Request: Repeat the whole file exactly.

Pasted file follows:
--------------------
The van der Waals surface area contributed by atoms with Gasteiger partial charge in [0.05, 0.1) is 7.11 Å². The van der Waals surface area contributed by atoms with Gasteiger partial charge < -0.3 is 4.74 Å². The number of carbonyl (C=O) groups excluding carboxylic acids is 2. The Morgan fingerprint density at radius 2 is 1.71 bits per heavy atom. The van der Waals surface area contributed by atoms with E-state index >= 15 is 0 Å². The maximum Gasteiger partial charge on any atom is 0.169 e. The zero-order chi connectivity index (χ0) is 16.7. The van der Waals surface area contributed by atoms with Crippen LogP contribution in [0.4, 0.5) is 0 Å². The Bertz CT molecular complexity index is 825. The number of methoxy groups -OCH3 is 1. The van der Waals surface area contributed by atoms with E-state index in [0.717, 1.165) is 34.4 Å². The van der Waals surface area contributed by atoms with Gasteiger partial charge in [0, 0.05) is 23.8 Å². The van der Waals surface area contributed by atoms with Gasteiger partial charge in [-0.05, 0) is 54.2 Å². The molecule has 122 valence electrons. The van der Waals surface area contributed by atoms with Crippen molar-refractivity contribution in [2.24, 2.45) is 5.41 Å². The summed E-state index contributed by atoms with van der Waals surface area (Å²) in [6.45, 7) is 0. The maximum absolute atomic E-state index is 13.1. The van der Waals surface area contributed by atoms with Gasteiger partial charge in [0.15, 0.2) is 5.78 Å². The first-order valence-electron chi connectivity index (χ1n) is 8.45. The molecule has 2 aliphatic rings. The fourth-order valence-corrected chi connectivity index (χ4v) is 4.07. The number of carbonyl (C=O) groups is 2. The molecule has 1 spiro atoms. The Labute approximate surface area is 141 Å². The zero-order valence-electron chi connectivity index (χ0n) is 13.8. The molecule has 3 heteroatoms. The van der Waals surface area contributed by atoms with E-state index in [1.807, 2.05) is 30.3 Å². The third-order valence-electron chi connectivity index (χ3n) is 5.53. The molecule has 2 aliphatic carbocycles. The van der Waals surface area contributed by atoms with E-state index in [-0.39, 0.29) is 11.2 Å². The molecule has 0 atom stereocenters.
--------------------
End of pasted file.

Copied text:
The van der Waals surface area contributed by atoms with Gasteiger partial charge in [0.05, 0.1) is 7.11 Å². The van der Waals surface area contributed by atoms with Gasteiger partial charge < -0.3 is 4.74 Å². The number of carbonyl (C=O) groups excluding carboxylic acids is 2. The Morgan fingerprint density at radius 2 is 1.71 bits per heavy atom. The van der Waals surface area contributed by atoms with E-state index >= 15 is 0 Å². The maximum Gasteiger partial charge on any atom is 0.169 e. The zero-order chi connectivity index (χ0) is 16.7. The van der Waals surface area contributed by atoms with Crippen LogP contribution in [0.4, 0.5) is 0 Å². The Bertz CT molecular complexity index is 825. The number of methoxy groups -OCH3 is 1. The van der Waals surface area contributed by atoms with E-state index in [0.717, 1.165) is 34.4 Å². The van der Waals surface area contributed by atoms with Gasteiger partial charge in [0, 0.05) is 23.8 Å². The van der Waals surface area contributed by atoms with Gasteiger partial charge in [-0.05, 0) is 54.2 Å². The molecule has 122 valence electrons. The van der Waals surface area contributed by atoms with Crippen molar-refractivity contribution in [2.24, 2.45) is 5.41 Å². The summed E-state index contributed by atoms with van der Waals surface area (Å²) in [6.45, 7) is 0. The maximum absolute atomic E-state index is 13.1. The van der Waals surface area contributed by atoms with Gasteiger partial charge in [0.15, 0.2) is 5.78 Å². The first-order valence-electron chi connectivity index (χ1n) is 8.45. The molecule has 2 aliphatic rings. The fourth-order valence-corrected chi connectivity index (χ4v) is 4.07. The number of carbonyl (C=O) groups is 2. The molecule has 1 spiro atoms. The Labute approximate surface area is 141 Å². The zero-order valence-electron chi connectivity index (χ0n) is 13.8. The molecule has 3 heteroatoms. The van der Waals surface area contributed by atoms with E-state index in [1.807, 2.05) is 30.3 Å². The third-order valence-electron chi connectivity index (χ3n) is 5.53. The molecule has 2 aliphatic carbocycles. The van der Waals surface area contributed by atoms with E-state index in [-0.39, 0.29) is 11.2 Å². The molecule has 0 atom stereocenters.